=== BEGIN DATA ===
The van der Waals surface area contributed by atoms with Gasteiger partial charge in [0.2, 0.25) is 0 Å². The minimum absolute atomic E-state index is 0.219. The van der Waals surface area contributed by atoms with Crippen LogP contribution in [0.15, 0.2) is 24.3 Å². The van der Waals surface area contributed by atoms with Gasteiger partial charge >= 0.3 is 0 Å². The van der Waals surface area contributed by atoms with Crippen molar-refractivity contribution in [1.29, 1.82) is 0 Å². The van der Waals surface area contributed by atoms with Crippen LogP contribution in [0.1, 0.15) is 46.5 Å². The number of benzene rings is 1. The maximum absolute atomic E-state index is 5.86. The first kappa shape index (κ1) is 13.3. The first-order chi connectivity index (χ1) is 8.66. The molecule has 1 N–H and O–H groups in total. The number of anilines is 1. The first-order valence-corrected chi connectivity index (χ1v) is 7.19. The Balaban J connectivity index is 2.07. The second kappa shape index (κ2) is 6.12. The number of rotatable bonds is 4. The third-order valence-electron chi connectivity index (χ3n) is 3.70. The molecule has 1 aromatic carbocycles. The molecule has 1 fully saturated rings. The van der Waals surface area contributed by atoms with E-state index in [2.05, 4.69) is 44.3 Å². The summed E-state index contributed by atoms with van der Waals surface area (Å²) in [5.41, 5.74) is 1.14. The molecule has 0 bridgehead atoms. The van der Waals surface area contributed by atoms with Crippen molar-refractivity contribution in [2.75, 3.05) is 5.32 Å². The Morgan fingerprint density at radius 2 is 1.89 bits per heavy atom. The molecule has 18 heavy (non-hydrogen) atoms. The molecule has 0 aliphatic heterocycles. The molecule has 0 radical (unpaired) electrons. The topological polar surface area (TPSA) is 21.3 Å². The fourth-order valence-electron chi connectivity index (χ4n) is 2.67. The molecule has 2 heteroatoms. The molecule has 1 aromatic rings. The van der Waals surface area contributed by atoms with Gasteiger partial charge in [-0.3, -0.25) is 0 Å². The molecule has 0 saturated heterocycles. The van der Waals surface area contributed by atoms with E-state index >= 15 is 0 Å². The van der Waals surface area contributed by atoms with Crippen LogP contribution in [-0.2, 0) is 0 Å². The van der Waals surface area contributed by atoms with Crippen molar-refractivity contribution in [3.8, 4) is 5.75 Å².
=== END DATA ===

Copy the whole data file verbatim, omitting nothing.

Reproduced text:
The van der Waals surface area contributed by atoms with Gasteiger partial charge in [0.2, 0.25) is 0 Å². The minimum absolute atomic E-state index is 0.219. The van der Waals surface area contributed by atoms with Crippen LogP contribution in [0.15, 0.2) is 24.3 Å². The van der Waals surface area contributed by atoms with Gasteiger partial charge >= 0.3 is 0 Å². The van der Waals surface area contributed by atoms with Crippen molar-refractivity contribution in [1.29, 1.82) is 0 Å². The van der Waals surface area contributed by atoms with Crippen LogP contribution in [0.1, 0.15) is 46.5 Å². The number of benzene rings is 1. The maximum absolute atomic E-state index is 5.86. The first kappa shape index (κ1) is 13.3. The first-order chi connectivity index (χ1) is 8.66. The molecule has 1 N–H and O–H groups in total. The number of anilines is 1. The first-order valence-corrected chi connectivity index (χ1v) is 7.19. The Balaban J connectivity index is 2.07. The second kappa shape index (κ2) is 6.12. The number of rotatable bonds is 4. The third-order valence-electron chi connectivity index (χ3n) is 3.70. The molecule has 1 aromatic carbocycles. The molecule has 1 fully saturated rings. The van der Waals surface area contributed by atoms with E-state index in [2.05, 4.69) is 44.3 Å². The summed E-state index contributed by atoms with van der Waals surface area (Å²) in [5.41, 5.74) is 1.14. The molecule has 0 bridgehead atoms. The van der Waals surface area contributed by atoms with Crippen molar-refractivity contribution in [2.75, 3.05) is 5.32 Å². The Morgan fingerprint density at radius 2 is 1.89 bits per heavy atom. The molecule has 18 heavy (non-hydrogen) atoms. The molecule has 0 aliphatic heterocycles. The molecule has 0 radical (unpaired) electrons. The topological polar surface area (TPSA) is 21.3 Å². The fourth-order valence-electron chi connectivity index (χ4n) is 2.67. The molecule has 2 heteroatoms. The molecule has 1 aromatic rings. The van der Waals surface area contributed by atoms with Gasteiger partial charge in [-0.3, -0.25) is 0 Å². The molecule has 0 saturated heterocycles. The van der Waals surface area contributed by atoms with E-state index >= 15 is 0 Å². The van der Waals surface area contributed by atoms with Crippen LogP contribution in [-0.2, 0) is 0 Å². The van der Waals surface area contributed by atoms with Crippen molar-refractivity contribution in [3.8, 4) is 5.75 Å².